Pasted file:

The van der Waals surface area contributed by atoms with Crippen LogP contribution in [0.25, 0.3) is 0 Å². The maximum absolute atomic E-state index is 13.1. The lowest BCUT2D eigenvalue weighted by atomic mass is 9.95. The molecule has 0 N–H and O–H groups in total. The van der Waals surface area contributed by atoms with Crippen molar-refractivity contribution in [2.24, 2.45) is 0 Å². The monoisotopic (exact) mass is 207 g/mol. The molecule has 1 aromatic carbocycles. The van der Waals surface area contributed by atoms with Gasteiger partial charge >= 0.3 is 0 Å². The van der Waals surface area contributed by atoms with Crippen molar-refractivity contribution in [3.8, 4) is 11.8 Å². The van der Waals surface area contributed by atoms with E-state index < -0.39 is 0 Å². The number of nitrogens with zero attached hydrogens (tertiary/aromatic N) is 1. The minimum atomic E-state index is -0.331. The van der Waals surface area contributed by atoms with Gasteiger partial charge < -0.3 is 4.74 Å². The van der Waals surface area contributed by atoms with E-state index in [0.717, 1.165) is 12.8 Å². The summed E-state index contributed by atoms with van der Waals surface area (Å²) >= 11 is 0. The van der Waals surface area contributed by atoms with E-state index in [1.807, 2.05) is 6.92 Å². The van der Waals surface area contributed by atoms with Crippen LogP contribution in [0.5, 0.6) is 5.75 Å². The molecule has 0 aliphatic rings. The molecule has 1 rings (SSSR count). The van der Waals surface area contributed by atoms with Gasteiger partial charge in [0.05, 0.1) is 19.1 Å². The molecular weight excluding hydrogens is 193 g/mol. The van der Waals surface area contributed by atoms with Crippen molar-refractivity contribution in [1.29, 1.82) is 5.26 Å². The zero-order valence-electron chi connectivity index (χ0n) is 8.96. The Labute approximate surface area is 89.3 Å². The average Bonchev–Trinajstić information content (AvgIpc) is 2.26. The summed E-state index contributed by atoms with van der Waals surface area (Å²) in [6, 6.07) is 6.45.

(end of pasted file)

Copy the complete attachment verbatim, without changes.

The van der Waals surface area contributed by atoms with Crippen LogP contribution in [0.25, 0.3) is 0 Å². The maximum absolute atomic E-state index is 13.1. The lowest BCUT2D eigenvalue weighted by atomic mass is 9.95. The molecule has 0 N–H and O–H groups in total. The van der Waals surface area contributed by atoms with Crippen molar-refractivity contribution in [2.24, 2.45) is 0 Å². The monoisotopic (exact) mass is 207 g/mol. The molecule has 1 aromatic carbocycles. The van der Waals surface area contributed by atoms with Gasteiger partial charge >= 0.3 is 0 Å². The van der Waals surface area contributed by atoms with Crippen molar-refractivity contribution in [3.8, 4) is 11.8 Å². The van der Waals surface area contributed by atoms with E-state index < -0.39 is 0 Å². The number of nitrogens with zero attached hydrogens (tertiary/aromatic N) is 1. The minimum atomic E-state index is -0.331. The van der Waals surface area contributed by atoms with Gasteiger partial charge < -0.3 is 4.74 Å². The van der Waals surface area contributed by atoms with E-state index in [0.717, 1.165) is 12.8 Å². The summed E-state index contributed by atoms with van der Waals surface area (Å²) >= 11 is 0. The van der Waals surface area contributed by atoms with E-state index in [1.807, 2.05) is 6.92 Å². The van der Waals surface area contributed by atoms with Crippen LogP contribution in [0.5, 0.6) is 5.75 Å². The molecule has 0 aliphatic rings. The molecule has 1 rings (SSSR count). The van der Waals surface area contributed by atoms with Gasteiger partial charge in [0.05, 0.1) is 19.1 Å². The molecular weight excluding hydrogens is 193 g/mol. The van der Waals surface area contributed by atoms with Crippen molar-refractivity contribution in [1.29, 1.82) is 5.26 Å². The zero-order valence-electron chi connectivity index (χ0n) is 8.96. The Labute approximate surface area is 89.3 Å². The average Bonchev–Trinajstić information content (AvgIpc) is 2.26. The summed E-state index contributed by atoms with van der Waals surface area (Å²) in [6, 6.07) is 6.45.